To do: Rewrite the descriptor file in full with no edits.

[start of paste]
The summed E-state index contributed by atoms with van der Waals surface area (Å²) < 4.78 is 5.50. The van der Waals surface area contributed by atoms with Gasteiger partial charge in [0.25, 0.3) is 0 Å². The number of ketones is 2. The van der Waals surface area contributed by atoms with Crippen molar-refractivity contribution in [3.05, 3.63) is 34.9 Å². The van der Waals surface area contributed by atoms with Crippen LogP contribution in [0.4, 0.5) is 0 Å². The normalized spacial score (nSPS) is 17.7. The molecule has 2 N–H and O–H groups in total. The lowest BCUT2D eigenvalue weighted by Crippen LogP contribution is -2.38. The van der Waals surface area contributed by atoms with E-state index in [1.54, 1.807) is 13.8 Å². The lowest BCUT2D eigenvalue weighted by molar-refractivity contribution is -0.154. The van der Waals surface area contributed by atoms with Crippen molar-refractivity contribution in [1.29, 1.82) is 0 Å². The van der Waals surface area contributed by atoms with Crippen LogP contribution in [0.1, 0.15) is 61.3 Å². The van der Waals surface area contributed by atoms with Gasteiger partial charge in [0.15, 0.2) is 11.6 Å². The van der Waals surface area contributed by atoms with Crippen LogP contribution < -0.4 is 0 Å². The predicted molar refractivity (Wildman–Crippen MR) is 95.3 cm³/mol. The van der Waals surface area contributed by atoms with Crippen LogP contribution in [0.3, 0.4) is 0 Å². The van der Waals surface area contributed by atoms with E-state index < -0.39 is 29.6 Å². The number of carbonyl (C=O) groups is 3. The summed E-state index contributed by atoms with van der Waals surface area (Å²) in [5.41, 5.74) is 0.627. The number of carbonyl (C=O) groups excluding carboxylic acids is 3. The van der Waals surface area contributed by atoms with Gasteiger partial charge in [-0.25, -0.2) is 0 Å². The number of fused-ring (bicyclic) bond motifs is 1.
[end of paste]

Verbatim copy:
The summed E-state index contributed by atoms with van der Waals surface area (Å²) < 4.78 is 5.50. The van der Waals surface area contributed by atoms with Gasteiger partial charge in [0.25, 0.3) is 0 Å². The number of ketones is 2. The van der Waals surface area contributed by atoms with Crippen molar-refractivity contribution in [3.05, 3.63) is 34.9 Å². The van der Waals surface area contributed by atoms with Crippen LogP contribution in [0.4, 0.5) is 0 Å². The normalized spacial score (nSPS) is 17.7. The molecule has 2 N–H and O–H groups in total. The lowest BCUT2D eigenvalue weighted by Crippen LogP contribution is -2.38. The van der Waals surface area contributed by atoms with E-state index in [1.54, 1.807) is 13.8 Å². The lowest BCUT2D eigenvalue weighted by molar-refractivity contribution is -0.154. The van der Waals surface area contributed by atoms with Crippen molar-refractivity contribution in [1.29, 1.82) is 0 Å². The van der Waals surface area contributed by atoms with Crippen LogP contribution in [0.1, 0.15) is 61.3 Å². The van der Waals surface area contributed by atoms with Gasteiger partial charge in [0.15, 0.2) is 11.6 Å². The van der Waals surface area contributed by atoms with Crippen LogP contribution < -0.4 is 0 Å². The predicted molar refractivity (Wildman–Crippen MR) is 95.3 cm³/mol. The van der Waals surface area contributed by atoms with Crippen LogP contribution in [0.3, 0.4) is 0 Å². The van der Waals surface area contributed by atoms with E-state index < -0.39 is 29.6 Å². The number of carbonyl (C=O) groups is 3. The summed E-state index contributed by atoms with van der Waals surface area (Å²) in [5.41, 5.74) is 0.627. The number of carbonyl (C=O) groups excluding carboxylic acids is 3. The van der Waals surface area contributed by atoms with Gasteiger partial charge in [-0.25, -0.2) is 0 Å². The number of fused-ring (bicyclic) bond motifs is 1.